For the EGS cohort patient encounters were identified by ICD-10 billing and procedure codes and linked to demographic (age, gender, BMI, race, ethnicity), clinical data [ED GCS, shock index, white blood count (WBC), and lactate], through our Electronic Data Warehouse. Patients were grouped by diagnosis as defined by the original AAST code-set
      • Shafi S.
      • Aboutanos M.B.
      • Agarwal Jr., S.
      • et al.
      Emergency general surgery: definition and estimated burden of disease.
      : resuscitation, general abdominal, intestinal obstruction, upper gastrointestinal (UGI), hepato-pancreatic-biliary (HPB), colorectal, hernia, soft tissue, vascular, cardiothoracic, and other diagnosis category which includes tracheostomy, foreign body, bladder rupture, and other miscellaneous diagnoses. Higher risk surgeries were also group into a high-risk operation variable to analyze these separately and included: exploratory laparotomy, partial colectomy, small bowel resection, and PPUDR, as validated in other EGS series.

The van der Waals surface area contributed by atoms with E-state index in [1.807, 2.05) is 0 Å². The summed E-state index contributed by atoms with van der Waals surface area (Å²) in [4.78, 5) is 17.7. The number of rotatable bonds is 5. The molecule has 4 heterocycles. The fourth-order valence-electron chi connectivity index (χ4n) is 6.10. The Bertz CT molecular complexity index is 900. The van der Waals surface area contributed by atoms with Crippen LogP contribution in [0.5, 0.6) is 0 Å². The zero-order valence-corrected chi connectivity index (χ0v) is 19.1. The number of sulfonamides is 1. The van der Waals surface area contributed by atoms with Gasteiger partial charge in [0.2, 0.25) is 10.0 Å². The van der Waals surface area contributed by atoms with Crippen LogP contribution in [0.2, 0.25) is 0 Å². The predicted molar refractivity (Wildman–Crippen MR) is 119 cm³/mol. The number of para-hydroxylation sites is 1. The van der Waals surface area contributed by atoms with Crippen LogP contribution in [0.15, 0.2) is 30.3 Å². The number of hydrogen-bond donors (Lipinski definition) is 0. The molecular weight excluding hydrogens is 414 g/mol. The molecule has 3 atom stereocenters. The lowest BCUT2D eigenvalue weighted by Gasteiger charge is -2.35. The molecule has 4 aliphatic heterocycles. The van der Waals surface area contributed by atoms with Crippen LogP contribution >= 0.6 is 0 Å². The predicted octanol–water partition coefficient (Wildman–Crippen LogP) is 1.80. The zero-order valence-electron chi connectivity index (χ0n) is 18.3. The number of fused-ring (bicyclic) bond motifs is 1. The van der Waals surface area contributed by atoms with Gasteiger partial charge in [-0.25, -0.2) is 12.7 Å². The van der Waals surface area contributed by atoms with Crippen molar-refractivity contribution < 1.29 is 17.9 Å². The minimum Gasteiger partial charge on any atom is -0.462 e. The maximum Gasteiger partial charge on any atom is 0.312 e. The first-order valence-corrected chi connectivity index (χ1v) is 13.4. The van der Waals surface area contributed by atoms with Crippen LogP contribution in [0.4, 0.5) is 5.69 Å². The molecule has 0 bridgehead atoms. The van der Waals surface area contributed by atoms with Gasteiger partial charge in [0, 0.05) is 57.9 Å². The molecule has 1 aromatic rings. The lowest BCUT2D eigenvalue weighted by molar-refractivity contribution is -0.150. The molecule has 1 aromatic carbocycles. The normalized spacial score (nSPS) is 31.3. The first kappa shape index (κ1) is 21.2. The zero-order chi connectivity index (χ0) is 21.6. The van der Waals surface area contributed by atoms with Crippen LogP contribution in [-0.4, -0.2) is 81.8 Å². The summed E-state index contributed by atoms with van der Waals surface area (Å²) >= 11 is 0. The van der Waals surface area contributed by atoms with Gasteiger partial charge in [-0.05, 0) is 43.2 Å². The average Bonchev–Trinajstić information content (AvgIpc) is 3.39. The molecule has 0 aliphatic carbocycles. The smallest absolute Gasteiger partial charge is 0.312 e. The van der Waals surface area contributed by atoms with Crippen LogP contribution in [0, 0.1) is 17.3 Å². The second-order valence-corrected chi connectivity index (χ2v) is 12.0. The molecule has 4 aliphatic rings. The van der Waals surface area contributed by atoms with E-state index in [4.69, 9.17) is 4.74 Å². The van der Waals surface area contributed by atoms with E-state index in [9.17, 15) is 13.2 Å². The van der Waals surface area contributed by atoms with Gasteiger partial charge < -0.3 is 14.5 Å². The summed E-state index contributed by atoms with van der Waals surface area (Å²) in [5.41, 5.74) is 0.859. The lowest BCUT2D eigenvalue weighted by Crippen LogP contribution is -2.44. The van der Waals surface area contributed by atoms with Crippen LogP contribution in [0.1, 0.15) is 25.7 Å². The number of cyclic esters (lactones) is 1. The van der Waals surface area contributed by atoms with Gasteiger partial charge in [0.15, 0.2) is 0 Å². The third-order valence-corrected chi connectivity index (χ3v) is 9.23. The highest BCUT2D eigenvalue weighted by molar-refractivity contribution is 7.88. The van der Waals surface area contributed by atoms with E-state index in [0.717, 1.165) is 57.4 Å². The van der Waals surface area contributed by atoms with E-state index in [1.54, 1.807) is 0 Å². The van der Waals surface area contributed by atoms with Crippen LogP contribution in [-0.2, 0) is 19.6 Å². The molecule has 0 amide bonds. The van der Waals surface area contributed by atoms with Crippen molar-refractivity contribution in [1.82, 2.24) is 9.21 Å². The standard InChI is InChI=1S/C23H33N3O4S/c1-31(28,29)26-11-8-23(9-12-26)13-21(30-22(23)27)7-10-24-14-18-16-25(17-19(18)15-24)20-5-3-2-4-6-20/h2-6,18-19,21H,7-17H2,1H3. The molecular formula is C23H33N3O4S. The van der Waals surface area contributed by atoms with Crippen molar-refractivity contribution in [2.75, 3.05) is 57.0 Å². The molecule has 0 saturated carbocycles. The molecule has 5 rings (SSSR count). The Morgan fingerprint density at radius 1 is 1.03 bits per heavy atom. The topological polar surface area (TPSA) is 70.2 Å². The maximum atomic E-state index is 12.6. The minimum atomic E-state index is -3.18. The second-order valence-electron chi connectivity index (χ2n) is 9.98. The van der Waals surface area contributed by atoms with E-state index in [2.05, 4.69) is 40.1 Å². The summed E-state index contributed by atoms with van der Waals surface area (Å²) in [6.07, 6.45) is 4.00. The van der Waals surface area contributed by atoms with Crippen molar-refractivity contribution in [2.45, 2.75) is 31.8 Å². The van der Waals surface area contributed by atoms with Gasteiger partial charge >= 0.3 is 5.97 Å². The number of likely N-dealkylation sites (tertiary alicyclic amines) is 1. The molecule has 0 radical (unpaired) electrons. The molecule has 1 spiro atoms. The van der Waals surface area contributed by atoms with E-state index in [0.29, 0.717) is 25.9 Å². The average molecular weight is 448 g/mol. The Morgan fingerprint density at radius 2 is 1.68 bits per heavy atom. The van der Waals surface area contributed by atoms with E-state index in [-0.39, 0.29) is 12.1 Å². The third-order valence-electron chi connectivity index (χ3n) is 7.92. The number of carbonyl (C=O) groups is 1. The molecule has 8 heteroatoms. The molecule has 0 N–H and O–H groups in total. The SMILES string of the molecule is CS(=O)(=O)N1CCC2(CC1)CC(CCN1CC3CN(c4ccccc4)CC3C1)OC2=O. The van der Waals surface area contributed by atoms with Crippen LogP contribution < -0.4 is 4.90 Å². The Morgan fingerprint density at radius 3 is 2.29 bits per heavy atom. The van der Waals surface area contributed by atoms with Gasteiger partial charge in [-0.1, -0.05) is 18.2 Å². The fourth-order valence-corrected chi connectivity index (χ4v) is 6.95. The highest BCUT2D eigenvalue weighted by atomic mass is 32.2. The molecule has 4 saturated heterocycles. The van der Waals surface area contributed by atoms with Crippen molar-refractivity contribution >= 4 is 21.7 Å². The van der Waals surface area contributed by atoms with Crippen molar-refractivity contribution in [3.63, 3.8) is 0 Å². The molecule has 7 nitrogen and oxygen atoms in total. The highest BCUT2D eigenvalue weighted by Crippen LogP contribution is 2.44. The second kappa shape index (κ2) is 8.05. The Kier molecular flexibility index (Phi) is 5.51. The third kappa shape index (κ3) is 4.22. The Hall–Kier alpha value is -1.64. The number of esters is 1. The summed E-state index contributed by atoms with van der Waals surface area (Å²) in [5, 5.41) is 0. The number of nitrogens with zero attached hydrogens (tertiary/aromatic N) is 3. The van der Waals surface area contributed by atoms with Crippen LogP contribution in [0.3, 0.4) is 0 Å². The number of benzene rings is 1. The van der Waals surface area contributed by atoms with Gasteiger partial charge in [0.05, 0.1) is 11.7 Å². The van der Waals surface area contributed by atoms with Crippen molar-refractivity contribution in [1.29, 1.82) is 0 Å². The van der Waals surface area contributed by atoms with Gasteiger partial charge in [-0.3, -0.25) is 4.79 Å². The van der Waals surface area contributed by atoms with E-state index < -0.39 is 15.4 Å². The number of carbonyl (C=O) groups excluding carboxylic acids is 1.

• Coimbra R.
      • Barrientos R.
      • Allison-Aipa T.
      • Zakhary B.
      • Firek M.
      The unequal impact of interhospital transfers on emergency general surgery patients: procedure risk and time to surgery matter.
      The primary outcome was inpatient mortality and secondary outcomes were ICU and hospital of LOS.

      2.4 Statistical analysis